I know I keep coming back to this, but today’s conservative and reactionary politics have a specific spatial form. Whether it’s because cities house populations conservatives dislike, or because the problems of urban life tend to confound the political-economic prescriptions of privatism, austerity, environmental free-fire zones, and neofeudal labor relations, state legislatures have been aggressively targeting the ability of municipalities to pass laws, reversing more than a century’s practice of urban home rule.
North Carolina’s the latest example (via Kriston Capps at Citylab), where the legislature temporarily inserted provisions into a bill addressing the licensing of counselors to constrain municipal government actions around particular issues, notable among them fair housing and the minimum wage. This gambit wasn’t sneaky enough to avoid intense opposition, and the final bill was stripped of the stealth attack on home rule and local democracy, which, for now anyway, are safe in the Tar Heel State.
Just go ahead and read this by Eve Ewing in the New Yorker. The thesis is that, much as Jesse Sharkey explained the City of Chicago and Chicago Public Schools are “broke on purpose,” community areas on the city’s South and West Sides have been undergoing a purposeful depopulation of school-aged children through the closing of public and low-income housing. While the closure of schools in a “utilization crisis” seems to speak to the intelligent allocation of resources, it in fact speaks to the purposeful removal of poor and Black families with children from vast swaths of the city and the conversion of those neighborhoods to less hospitable terrain. In Ewing’s words:
The former superintendent Barbara Byrd-Bennett explained the closures by citing what she termed a “utilization crisis.”…. Byrd-Bennett’s argument that the schools should close because they were enrolled below their capacity was intended to counter another argument that was persistently bubbling up across the city—that the school-closing process was racist, and the schools were being closed because they served black students and, in many cases, employed black teachers. “What I cannot understand, and will not accept is that the proposals I am offering are racist,” Byrd-Bennett told members of the school board, local media, and assembled community members at a 2013 board meeting. “The greatest population losses in our city over the past decade have taken place in the South and the West sides. Underutilized schools in these areas are the result of demographic changes and not race.”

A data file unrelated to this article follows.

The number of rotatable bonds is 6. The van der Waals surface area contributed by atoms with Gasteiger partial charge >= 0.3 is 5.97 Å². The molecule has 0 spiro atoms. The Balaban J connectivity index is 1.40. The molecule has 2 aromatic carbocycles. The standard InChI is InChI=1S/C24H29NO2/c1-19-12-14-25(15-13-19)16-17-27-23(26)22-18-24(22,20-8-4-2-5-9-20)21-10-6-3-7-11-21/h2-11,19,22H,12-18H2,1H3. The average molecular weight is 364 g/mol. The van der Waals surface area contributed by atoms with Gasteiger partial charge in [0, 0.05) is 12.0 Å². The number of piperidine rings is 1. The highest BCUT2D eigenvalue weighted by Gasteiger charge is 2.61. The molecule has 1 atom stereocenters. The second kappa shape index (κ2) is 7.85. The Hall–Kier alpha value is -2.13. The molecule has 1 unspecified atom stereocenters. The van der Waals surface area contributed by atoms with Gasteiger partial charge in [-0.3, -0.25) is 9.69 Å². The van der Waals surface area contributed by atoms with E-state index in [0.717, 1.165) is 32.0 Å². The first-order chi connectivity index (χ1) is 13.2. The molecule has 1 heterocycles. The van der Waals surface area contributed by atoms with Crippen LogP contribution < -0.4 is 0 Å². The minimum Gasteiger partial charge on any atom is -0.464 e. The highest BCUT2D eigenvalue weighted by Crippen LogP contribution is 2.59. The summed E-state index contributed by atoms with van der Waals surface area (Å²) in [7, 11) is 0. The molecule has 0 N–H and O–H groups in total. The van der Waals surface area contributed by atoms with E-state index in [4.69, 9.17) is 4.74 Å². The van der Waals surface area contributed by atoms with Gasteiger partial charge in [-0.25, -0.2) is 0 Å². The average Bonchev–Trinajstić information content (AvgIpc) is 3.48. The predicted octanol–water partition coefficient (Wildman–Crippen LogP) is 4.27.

But this picture fails to account for two of Chicago’s least-favorite reasons for national notoriety: the city’s history of segregation and its public-housing system. Perhaps the demographic changes that drove enrollment numbers down at schools like Dyett—indeed, the very “utilization crisis” itself—did not arise by happenstance but through the machinations of where and how black people in Chicago have been allowed to live in the course of the last hundred years.
This approaches a very significant point that I’ve been thinking about lately, in response to some insightful academic and non-academic writing on the relationship of schools to urbanization. Cities are habitats for humanity, but what sort of habitat, and what sort of humanity, are subject to the vicissitudes of urban ecology. In the past, of course, Chicago sociologists posited that this ecology was akin to natural ecological secession, accommodating difference and facilitating gradual assimilation through spatial mobility out of ethnic enclaves and ghettoes. This view has always been insufficiently attentive to the use of political power to manipulate that environment, which is particularly important today in light of the aggressive neoliberal redevelopment efforts cities like Chicago are undertaking, where leaders have rejected the traditional urban burden of housing and educating the poor.
And, language like that Byrd-Bennet uses in the quote above is particularly important, because it signals the willingness of reformers to appropriate the language of earlier educational justice and civil rights advocates to advance reforms that are in fact deeply regressive. The material deprivation of poor and Black children becomes a justification for actually removing the vestiges of educational institutions from their communities.